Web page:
- Standard Number:
OSHA requirements are set by statute, standards and regulations. Our interpretation letters explain these requirements and how they apply to particular circumstances, but they cannot create additional employer obligations. This letter constitutes OSHA's interpretation of the requirements discussed. Note that our enforcement guidance may be affected by changes to OSHA rules. Also, from time to time we update our guidance in response to new information. To keep apprised of such developments, you can consult OSHA's website at https://www.osha.gov.
June 24, 2003
Mr. Brian A. Dillman
G. Edwin Pidcock Co.
2451 Parkwood Drive
Allentown, PA 18103-9608
Dear Mr. Dillman:
Thank you for your February 16, 2000 letter to Mr. Arthur Buchanan, Director, Office of General Industry Enforcement. We apologize for the delay in responding to our request. You note in your letter that OSHA had proposed to establish, through rulemaking, specifications for manhole steps that would require a minimum rung width of 10 inches and a minimum toe clearance of 4.5 inches at the center of the rung and 4.0 inches at the point of embedment. In view of this proposed rulemaking, you have asked about OSHA's enforcement policy while the rulemaking proceeding is still underway.
The proposed revision to Subpart D of 29 CFR Part 1910 was first published in 1990. For several years, the rulemaking proceeding was inactive, but more recently, on May 2, 2003, OSHA published a notice reopening the record and seeking comments on several specific questions (68 Federal Register 23528). The notice did not raise any issues pertaining specifically to the original proposal for manhole steps. While the rulemaking continues, therefore, OSHA's enforcement policy is that manhole steps meeting the above specification requirements will not be cited.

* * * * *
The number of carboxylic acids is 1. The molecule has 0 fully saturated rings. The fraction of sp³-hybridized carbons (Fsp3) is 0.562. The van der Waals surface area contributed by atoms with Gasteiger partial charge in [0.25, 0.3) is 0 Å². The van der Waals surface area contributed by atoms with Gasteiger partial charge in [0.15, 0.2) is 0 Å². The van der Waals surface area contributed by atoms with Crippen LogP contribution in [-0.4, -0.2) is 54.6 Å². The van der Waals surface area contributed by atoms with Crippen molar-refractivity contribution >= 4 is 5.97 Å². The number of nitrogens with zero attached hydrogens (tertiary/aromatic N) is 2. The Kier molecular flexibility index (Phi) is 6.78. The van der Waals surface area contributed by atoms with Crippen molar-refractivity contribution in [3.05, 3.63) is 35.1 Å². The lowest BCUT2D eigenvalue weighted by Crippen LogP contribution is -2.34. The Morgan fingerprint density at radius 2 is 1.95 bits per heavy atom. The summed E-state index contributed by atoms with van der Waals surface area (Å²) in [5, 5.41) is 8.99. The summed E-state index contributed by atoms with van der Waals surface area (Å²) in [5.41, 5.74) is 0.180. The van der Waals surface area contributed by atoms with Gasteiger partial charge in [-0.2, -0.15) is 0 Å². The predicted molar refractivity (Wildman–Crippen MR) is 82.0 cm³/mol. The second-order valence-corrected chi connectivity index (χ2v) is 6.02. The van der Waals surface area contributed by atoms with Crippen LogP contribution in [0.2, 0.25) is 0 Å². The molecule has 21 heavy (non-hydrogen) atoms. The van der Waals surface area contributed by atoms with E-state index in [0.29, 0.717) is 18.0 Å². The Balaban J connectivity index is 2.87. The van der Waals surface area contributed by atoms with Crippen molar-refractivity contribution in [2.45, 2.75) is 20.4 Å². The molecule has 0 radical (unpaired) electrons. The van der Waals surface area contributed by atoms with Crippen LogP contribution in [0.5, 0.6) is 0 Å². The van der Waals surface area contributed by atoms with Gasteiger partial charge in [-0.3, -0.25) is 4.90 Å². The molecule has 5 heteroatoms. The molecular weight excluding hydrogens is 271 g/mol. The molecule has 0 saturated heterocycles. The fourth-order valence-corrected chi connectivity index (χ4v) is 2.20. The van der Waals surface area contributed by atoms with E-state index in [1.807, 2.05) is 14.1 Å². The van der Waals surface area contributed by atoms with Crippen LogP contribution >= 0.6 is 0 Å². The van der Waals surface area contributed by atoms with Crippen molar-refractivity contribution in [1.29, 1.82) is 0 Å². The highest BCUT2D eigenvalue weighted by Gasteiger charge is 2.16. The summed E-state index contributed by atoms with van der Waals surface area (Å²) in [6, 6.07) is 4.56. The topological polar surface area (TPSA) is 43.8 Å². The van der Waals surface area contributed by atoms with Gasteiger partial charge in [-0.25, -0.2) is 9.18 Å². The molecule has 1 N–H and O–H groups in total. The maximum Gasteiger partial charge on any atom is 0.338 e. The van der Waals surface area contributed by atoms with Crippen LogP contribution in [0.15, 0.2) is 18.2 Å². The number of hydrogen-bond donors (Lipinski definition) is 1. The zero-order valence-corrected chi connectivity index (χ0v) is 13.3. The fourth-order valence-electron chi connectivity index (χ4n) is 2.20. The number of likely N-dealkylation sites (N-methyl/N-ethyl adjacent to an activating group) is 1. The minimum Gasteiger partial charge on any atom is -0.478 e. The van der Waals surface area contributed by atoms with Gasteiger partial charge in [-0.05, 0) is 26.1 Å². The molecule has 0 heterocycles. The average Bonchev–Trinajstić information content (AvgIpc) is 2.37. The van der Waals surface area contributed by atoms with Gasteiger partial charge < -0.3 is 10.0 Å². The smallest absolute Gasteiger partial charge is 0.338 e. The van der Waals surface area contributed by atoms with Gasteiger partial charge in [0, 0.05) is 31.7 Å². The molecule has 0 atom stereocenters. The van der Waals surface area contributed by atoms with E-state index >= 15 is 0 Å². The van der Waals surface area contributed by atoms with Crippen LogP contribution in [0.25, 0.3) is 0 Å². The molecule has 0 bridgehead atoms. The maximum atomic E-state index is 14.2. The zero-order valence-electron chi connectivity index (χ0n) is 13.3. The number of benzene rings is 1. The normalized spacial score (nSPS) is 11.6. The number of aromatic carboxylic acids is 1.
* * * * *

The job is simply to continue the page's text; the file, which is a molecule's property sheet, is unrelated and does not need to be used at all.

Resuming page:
Thank you for your interest in occupational safety and health. We hope you find this information helpful. Please be aware that OSHA's enforcement guidance is subject to periodic review and clarification, amplification, and correction. Such guidance could also be affected by subsequent rulemaking. In the future, should you wish to verify that the guidance herein remains current, you may consult OSHA's website at http://www.osha.gov/. If you have any further questions, please feel free to contact the Office of General Industry Enforcement at 202-693-1850.
Richard E. Fairfax, Director
Directorate of Enforcement Programs